Add Books only searches one catalog?

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Add Books only searches one catalog?

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Jan 2, 2009, 10:42am

We had a question about how the search feature on the Add Books page works. When searching there, it appears to only search If Amazon doesn't have it, you then have to manually switch between libraries to find the book you want. This is a huge pain and seems to defeat the purpose.

Please correct me if I'm mistaken. Or is there a "Search All" somewhere in the Add Books interface that we're not seeing?

Jan 2, 2009, 10:55am

You are not mistaken. Searching over multiple databases has been requested, but at present you can search only one at a time.

Jan 2, 2009, 1:51pm

Well, it only sorts one at a time, but it's a bit more flexible than you imply. If your first choice is the Library of Congress, it'll search there first -- it doesn't always have to try Amazon first.

Jan 2, 2009, 2:29pm

It searches just one. It would be a lot of fetching to search more—straining our resources but also potentially alienating the libraries who generously let us search their catalogs.

Jan 4, 2009, 3:23pm

I wrote a long reply filled with suggestions, but the more I mess with this and think about it, the less I'm able to figure out how to resolve his issue. I think my friend's problem was that he wasn't finding the specific version of the book he wanted, so he then looked in other libraries.

I guess if it were me, I would have just manually entered it... everything I came up with for roll-over searches, either going through every library or just through ones added to "Search where?" still didn't seem like it would address his issue.

But it does make me sad that he had problems and settled on Goodreads. I just wish there was a better way to provide search for users that wouldn't result in them having to manually go through and search one library at a time out of the hundreds you have available.

Not trying to attack or anything; I have much love for LibraryThing (was just writing a review of it in fact, which will be published on my site on February 2nd as part of a series reviewing different online library/cataloging sites), but I was a bit surprised when I looked into this myself and discovered that each library has to be selected manually (though it does appear that my friend misinformed me when he claimed that search terms have to be re-entered; it looks like LT retains that, thankfully).

Edited: Jan 4, 2009, 4:35pm

No, I understand. But it's a matter of percetion. Goodreads doesn't search many libraries—it searches a single one, Amazon. We also search that. It's the default search.

Amazon is a better place to search for paperback books than most libraries, but searching Amazon AND 690 libraries is not worse—it's better. Libraries contain hundreds of millions of books not on Amazon. But leveraging the system does require understanding that not every one of the 690 is going to be as good for the book you have in mind.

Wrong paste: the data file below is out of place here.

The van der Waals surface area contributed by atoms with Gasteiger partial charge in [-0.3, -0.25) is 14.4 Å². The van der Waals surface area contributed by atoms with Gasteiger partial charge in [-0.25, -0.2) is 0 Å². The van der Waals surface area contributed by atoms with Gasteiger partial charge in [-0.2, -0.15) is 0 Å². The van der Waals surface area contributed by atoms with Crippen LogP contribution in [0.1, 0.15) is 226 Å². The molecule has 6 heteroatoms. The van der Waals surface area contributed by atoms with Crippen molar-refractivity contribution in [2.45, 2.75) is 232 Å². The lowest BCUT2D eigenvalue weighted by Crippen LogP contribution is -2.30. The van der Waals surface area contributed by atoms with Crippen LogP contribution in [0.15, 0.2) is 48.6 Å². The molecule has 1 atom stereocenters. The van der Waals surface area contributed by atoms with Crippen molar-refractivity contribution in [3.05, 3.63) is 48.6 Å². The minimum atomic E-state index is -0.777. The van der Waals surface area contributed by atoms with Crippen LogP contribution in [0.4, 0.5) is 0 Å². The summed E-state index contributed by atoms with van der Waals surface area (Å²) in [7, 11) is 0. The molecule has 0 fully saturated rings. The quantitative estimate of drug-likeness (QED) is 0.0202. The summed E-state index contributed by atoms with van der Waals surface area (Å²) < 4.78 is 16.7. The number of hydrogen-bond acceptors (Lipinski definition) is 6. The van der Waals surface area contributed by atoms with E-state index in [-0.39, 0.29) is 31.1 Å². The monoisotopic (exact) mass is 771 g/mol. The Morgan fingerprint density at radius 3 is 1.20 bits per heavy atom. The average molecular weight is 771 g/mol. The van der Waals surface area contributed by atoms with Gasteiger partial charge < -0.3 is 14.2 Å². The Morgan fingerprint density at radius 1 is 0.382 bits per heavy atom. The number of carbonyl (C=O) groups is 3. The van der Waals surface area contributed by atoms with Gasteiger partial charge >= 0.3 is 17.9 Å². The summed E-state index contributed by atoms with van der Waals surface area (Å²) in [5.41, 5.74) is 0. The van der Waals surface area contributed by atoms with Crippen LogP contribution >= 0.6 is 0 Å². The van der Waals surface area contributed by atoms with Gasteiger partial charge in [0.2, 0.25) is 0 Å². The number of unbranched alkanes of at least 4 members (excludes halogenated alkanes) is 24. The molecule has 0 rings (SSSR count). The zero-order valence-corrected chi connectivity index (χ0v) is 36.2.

Jan 5, 2009, 12:49am

One technique is instead of trying libraries one by one on the Add Books page, look up the book in WorldCat (there's a link to it on the right side of each book's work page). WorldCat will tell you what libraries have the book so you can just use that library on the Add Books page.

Hm. Tim would it be at all possible for LT to query WorldCat itself when a book is added and use that to decide on the source to use?

Jan 5, 2009, 1:51am

No. OCLC won't allow it.

Jan 5, 2009, 11:33am


Jan 5, 2009, 1:25pm

If I can't find it in my normal set, I look it up in Worldcat and do a find-in-page for the listed sources.

Jan 5, 2009, 3:40pm

Mostly its a usability issue. If Amazon doesn't have what you're looking for, you get to play a guessing game with 690+ other sources.

I understand fully the resource and optimization issues involved in searching so many sources, but I don't know why you don't allow for searching on all libraries simultaneously by default. You could solve any potential alienation issues by providing an output for each addition showing which library it was pulled from. Yes, that's a LOT more load on LT's end, but drastically improves the search service offered.

Jan 5, 2009, 4:23pm

It's not an issue of load on LT side, but load on the library side. And I'd rather it be a bit tedious than the OPAC managers say no more searching.

Jan 5, 2009, 4:54pm

Well, it's also an issue of load on the LT side. We're talking about a 700 fold increase in bandwidth between us and the OPACs. That's not nothing when you consider the rate of book additions on LT. And yes, I'm pushing it to the absurd there, but even a conservative 10 fold increase would be enough to make many OPACs angry and be noticeable on our bandwidth.